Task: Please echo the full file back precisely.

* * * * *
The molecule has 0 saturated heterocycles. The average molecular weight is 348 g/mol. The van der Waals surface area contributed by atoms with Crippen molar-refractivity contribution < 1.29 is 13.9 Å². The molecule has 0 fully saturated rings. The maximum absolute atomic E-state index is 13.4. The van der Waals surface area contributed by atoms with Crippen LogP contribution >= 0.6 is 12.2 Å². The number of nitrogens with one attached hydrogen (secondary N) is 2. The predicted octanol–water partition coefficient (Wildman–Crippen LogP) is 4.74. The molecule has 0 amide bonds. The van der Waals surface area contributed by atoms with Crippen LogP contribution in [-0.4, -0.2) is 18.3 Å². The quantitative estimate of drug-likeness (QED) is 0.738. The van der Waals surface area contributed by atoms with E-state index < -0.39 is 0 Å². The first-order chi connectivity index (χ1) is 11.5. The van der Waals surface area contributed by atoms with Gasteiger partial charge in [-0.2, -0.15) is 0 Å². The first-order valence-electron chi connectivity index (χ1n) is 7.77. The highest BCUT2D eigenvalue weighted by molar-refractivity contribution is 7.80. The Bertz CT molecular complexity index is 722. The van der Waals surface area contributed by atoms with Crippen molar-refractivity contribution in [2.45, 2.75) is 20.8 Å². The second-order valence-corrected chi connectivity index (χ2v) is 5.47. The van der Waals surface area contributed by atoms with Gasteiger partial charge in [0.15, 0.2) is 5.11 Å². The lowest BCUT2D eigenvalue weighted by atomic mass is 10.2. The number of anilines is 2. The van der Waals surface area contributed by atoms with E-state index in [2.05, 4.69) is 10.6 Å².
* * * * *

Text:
The molecule has 0 saturated heterocycles. The average molecular weight is 348 g/mol. The van der Waals surface area contributed by atoms with Crippen molar-refractivity contribution < 1.29 is 13.9 Å². The molecule has 0 fully saturated rings. The maximum absolute atomic E-state index is 13.4. The van der Waals surface area contributed by atoms with Crippen LogP contribution >= 0.6 is 12.2 Å². The number of nitrogens with one attached hydrogen (secondary N) is 2. The predicted octanol–water partition coefficient (Wildman–Crippen LogP) is 4.74. The molecule has 0 amide bonds. The van der Waals surface area contributed by atoms with Crippen LogP contribution in [-0.4, -0.2) is 18.3 Å². The quantitative estimate of drug-likeness (QED) is 0.738. The van der Waals surface area contributed by atoms with E-state index < -0.39 is 0 Å². The first-order chi connectivity index (χ1) is 11.5. The van der Waals surface area contributed by atoms with Gasteiger partial charge in [-0.2, -0.15) is 0 Å². The first-order valence-electron chi connectivity index (χ1n) is 7.77. The highest BCUT2D eigenvalue weighted by molar-refractivity contribution is 7.80. The Bertz CT molecular complexity index is 722. The van der Waals surface area contributed by atoms with Crippen molar-refractivity contribution in [2.45, 2.75) is 20.8 Å². The second-order valence-corrected chi connectivity index (χ2v) is 5.47. The van der Waals surface area contributed by atoms with Gasteiger partial charge in [0.15, 0.2) is 5.11 Å². The lowest BCUT2D eigenvalue weighted by atomic mass is 10.2. The number of anilines is 2. The van der Waals surface area contributed by atoms with E-state index in [2.05, 4.69) is 10.6 Å².